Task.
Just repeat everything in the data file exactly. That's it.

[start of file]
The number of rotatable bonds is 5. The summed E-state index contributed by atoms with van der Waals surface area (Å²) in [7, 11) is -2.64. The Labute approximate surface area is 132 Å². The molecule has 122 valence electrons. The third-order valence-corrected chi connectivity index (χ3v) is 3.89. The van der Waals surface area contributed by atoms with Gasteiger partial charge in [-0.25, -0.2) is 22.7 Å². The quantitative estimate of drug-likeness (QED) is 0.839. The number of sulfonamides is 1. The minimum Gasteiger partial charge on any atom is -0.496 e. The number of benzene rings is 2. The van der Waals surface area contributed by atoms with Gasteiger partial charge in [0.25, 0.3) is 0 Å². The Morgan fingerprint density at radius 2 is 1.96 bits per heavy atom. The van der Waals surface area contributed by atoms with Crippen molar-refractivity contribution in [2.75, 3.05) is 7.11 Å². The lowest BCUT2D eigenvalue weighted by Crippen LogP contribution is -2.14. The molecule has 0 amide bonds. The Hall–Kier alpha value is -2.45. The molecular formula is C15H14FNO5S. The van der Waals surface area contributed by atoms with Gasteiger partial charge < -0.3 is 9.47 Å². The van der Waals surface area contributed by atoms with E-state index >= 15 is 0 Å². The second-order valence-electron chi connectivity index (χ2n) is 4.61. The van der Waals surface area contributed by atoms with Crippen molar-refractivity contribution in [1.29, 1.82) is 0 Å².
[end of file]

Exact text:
The number of rotatable bonds is 5. The summed E-state index contributed by atoms with van der Waals surface area (Å²) in [7, 11) is -2.64. The Labute approximate surface area is 132 Å². The molecule has 122 valence electrons. The third-order valence-corrected chi connectivity index (χ3v) is 3.89. The van der Waals surface area contributed by atoms with Gasteiger partial charge in [-0.25, -0.2) is 22.7 Å². The quantitative estimate of drug-likeness (QED) is 0.839. The number of sulfonamides is 1. The minimum Gasteiger partial charge on any atom is -0.496 e. The number of benzene rings is 2. The van der Waals surface area contributed by atoms with Gasteiger partial charge in [0.25, 0.3) is 0 Å². The Morgan fingerprint density at radius 2 is 1.96 bits per heavy atom. The van der Waals surface area contributed by atoms with Crippen molar-refractivity contribution in [2.75, 3.05) is 7.11 Å². The lowest BCUT2D eigenvalue weighted by Crippen LogP contribution is -2.14. The molecule has 0 amide bonds. The Hall–Kier alpha value is -2.45. The molecular formula is C15H14FNO5S. The van der Waals surface area contributed by atoms with Gasteiger partial charge < -0.3 is 9.47 Å². The van der Waals surface area contributed by atoms with E-state index >= 15 is 0 Å². The second-order valence-electron chi connectivity index (χ2n) is 4.61. The van der Waals surface area contributed by atoms with Crippen molar-refractivity contribution in [1.29, 1.82) is 0 Å².